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Author, film researcher and member of the Swedish Military History Commission.

Friday, July 26, 2019

Nordic Counter-Terrorist Units

Winged dagger patch for Reinforced Regional Task Force of the Swedish Police.

The new edition of my book Elitförband i Norden (Swedish for Nordic Elite Units) will be released in the book stores in a few months. As it does not cover police forces (as stated in the book´s introduction), I am here posting an overview of these units and am at the same time reviewing European Counter-Terrorist Units 1972-2017.

As I promised in my review of Fighting the War on Terror, I shall now review a book focused on the equipment and insignia of Europe´s specialists in striking against various terrorists. The book in question is an Osprey guide first released in 2017, entitled European Counter-Terrorist Units 1972-2017, written by Leigh Neville and illustrated by Adam Hook. While I am no expert in police matters I can still say that I perceive this book as very useful for anyone interested in how these units look and are equipped. It also gives an idea of their training, tactics and techniques.

The book first provides a picture of how terrorism has evolved since the 1972 milestone terrorist attack in Munich. The main change since the 1970s and 80s: ransoms and political demands have been more and more replaced by a simpler desire for mass casualties, often combined with "martyrdom" for the terrorists themselves. A major technology change within the European counter-terrorist (CT) units is the emergence of new CT tools like unmanned aerial vehicles (UAVs) and unmanned ground vehicles (UAGs). Another equipment development is how many more weapons CT units now can choose from, not only from Germany (mainly Heckler & Koch) but also from countries like Russia. An example: French RAID teams use Russian Vepr-12 shotguns (looks basically like a Kalashnikov assault rifle) and Adam Hook has made a superb illustration showing a RAID operator wielding one of these.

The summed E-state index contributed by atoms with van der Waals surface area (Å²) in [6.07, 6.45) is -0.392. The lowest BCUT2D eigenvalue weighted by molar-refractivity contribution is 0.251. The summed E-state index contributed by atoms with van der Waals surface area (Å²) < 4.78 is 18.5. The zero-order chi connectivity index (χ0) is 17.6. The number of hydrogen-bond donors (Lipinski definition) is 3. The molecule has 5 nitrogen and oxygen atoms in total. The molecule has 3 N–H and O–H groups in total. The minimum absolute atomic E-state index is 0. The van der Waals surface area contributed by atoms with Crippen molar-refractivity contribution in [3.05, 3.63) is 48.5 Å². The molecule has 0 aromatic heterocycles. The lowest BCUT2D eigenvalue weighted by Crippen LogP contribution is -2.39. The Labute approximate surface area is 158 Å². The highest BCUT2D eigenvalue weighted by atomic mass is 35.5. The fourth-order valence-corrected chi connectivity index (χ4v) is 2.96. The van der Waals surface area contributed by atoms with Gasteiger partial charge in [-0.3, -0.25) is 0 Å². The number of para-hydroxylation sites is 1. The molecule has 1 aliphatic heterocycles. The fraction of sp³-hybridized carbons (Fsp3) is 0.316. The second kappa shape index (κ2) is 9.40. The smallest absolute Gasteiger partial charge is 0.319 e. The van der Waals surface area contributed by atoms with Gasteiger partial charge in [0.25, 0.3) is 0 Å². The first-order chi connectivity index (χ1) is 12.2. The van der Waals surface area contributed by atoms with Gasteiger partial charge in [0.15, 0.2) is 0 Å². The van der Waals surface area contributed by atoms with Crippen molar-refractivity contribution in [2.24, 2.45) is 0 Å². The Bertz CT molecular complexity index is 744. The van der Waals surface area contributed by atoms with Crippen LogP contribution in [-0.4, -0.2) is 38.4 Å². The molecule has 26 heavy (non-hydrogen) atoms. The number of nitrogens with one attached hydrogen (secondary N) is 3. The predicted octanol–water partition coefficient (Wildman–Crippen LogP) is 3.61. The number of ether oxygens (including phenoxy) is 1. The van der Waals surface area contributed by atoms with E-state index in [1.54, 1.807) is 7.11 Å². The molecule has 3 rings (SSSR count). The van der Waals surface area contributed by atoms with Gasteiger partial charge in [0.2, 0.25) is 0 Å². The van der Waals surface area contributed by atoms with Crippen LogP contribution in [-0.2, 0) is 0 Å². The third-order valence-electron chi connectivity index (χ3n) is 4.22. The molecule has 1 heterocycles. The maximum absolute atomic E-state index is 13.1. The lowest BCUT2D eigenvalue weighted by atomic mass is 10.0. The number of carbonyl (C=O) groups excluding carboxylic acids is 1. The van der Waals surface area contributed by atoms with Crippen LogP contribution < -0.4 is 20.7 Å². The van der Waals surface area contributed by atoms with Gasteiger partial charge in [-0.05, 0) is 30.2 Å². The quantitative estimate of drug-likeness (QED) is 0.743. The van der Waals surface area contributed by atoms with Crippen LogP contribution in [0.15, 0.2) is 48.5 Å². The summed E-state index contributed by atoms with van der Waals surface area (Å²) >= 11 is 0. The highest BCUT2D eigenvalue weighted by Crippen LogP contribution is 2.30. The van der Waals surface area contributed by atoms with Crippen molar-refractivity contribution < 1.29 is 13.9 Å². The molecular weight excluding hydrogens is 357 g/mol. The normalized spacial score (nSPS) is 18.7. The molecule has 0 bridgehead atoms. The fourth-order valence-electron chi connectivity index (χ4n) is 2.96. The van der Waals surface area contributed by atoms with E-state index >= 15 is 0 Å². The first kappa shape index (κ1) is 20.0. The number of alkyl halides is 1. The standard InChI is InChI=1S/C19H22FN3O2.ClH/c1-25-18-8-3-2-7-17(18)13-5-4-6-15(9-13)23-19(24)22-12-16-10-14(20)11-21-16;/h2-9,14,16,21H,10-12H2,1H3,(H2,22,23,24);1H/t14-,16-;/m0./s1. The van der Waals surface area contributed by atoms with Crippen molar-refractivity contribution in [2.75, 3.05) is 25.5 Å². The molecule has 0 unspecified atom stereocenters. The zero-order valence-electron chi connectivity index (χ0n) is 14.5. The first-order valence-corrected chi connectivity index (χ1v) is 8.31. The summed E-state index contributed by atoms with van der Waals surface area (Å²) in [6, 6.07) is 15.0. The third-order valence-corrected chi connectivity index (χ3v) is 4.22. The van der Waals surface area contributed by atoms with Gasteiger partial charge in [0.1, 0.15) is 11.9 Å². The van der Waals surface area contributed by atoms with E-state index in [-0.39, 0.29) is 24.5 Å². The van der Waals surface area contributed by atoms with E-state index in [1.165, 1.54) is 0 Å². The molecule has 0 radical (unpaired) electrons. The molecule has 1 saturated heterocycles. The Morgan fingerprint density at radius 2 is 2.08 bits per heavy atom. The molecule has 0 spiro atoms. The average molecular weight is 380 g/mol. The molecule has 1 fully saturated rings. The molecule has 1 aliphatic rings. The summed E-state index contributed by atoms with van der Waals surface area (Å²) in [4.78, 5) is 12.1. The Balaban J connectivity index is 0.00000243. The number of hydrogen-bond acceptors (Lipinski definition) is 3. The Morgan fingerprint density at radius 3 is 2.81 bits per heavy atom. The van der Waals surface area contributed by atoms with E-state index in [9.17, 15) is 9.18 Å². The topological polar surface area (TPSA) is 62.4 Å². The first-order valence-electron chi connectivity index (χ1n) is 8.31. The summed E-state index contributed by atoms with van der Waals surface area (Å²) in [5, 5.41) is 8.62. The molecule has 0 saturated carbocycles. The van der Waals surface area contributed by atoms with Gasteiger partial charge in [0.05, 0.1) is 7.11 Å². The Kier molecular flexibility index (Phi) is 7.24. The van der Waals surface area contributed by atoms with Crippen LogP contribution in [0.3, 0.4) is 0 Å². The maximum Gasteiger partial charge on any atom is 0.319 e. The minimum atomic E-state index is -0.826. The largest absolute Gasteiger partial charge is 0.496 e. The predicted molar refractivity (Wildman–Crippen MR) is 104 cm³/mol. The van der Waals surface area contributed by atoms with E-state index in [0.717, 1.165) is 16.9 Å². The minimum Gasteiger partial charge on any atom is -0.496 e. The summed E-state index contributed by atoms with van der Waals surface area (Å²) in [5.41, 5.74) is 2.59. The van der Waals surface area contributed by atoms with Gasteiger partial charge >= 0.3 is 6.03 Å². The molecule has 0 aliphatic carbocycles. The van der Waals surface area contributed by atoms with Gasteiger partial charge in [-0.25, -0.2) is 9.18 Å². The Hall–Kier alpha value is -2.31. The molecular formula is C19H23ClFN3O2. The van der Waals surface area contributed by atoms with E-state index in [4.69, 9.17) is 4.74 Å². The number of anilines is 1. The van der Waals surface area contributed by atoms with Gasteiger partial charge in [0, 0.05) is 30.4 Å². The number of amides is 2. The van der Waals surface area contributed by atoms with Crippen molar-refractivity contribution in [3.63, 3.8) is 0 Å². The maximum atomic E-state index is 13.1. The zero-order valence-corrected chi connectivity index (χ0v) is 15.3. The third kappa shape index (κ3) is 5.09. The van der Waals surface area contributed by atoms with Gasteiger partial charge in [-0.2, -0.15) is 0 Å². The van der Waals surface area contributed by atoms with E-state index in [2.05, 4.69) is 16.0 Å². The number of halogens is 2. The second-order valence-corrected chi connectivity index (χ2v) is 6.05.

While I reckon Leigh Neville has done a great job covering the largest European CT units, he has fewer words and no illustrations for the Nordic states. Still, he does provide sections about Nordic CT units: Denmark´s AKS; Finland´s Karhu (Bear Group) and Norway´s Delta. Sadly, there is no section about Sweden´s NI but the unit is mentioned in the section about the ATLAS network, as NI is a member of ATLAS. Well then, what more is nice to know about Swedish CT capability? NI stands for Nationella insatsstyrkan and simply means National Task Force. It is a unit primarily for CT and within the National Operations Department. However, NI is not the only special ops/SWAT unit of the Swedish Police. There are two more levels, first the Förstärkt regional insatsstyrka (FRI), meaning Reinforced Regional Task Force, and finally "just" regional task forces (i.e. not reinforced).

European Counter-Terrorist Units 1972-2017 is, like most Osprey guides, a very useful and concise guide, but has too little info about Swedish units.

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